The change room was incredibly clean and warm.  Warmer than pretty much any other change room I’ve ever been in.  After stripping down to nothing, I grabbed my washcloth (also known as a ‘modesty towel’) and followed Chris and Will to the bathing area.  I had no idea what to expect, and was more than a little surprised when we rounded the corner.

In one part of the room is a large bath tub – about triple the size of any large hotel hot tub you’ve ever seen.  (According to the onsen’s website, it’s made of molten steel, but I was sure it was covered in slate or some other rock.)

Bordering the room are a number of showers.  They’re not stalls so much as they are ‘stations.’

A mirror is mounted low on the wall and above it is a handheld shower head.  A basket of cleaning products sits on a ledge below the mirror containing shampoo and liquid soap.  There’s also a bucket about the size you’d use to build a sandcastle – it is used to rinse yourself and to wash those hard-to-reach places.  And – the part I really wasn’t expecting – a short stubby stool (think a kiddie’s plastic stepping stool) to sit on while you clean yourself.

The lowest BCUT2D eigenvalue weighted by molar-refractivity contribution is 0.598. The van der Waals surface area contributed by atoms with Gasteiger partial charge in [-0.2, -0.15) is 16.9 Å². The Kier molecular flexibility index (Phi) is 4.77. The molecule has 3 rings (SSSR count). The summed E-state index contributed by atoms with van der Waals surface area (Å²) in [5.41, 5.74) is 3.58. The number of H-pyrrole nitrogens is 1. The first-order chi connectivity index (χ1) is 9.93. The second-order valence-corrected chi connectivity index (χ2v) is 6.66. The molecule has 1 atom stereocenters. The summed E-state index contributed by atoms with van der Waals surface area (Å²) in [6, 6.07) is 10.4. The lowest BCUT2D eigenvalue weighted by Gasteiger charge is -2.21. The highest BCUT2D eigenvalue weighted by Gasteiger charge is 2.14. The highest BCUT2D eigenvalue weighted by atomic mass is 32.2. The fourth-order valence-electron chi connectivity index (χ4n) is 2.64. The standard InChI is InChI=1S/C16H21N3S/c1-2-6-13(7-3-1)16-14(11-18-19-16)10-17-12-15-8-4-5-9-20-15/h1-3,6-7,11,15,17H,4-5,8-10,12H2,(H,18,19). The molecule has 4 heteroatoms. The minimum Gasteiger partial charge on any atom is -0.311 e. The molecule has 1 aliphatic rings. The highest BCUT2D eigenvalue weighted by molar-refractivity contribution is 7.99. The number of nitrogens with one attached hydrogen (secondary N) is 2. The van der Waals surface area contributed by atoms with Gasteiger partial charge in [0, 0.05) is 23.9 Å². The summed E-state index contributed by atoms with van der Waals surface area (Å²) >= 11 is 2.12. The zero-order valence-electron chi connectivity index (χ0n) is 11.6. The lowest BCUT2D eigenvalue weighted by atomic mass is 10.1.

I walked up to an available shower station and went to sit on the stubby stool – only to fall flat on my butt.  (Squats… need to do more squats.)  Nobody noticed my full Bambi move, and I regained my composure and saddled up to get squeaky clean.

Cleaning yourself before entering the tub is way more involved than the simple spritz-yourself-in-a-crappy-shower-before-entering-the-waterpark you’re used to when going to a North American pool complex.

You need to be clean when you enter a Japanese tub.  In fact, there’s a fine if you’re not and you contaminate the water.  This means scrubbing ev-er-y-where.

While sitting on a low-rise, kiddies stepping stool.

Have you ever tried to throughly wash your body with your knees up to your neck and your centre of gravity way below where it normally should be?  It’s an adventure.

After about ten minutes of washing, re-washing, and washing again, I rinsed off and proceeded to enter the tub.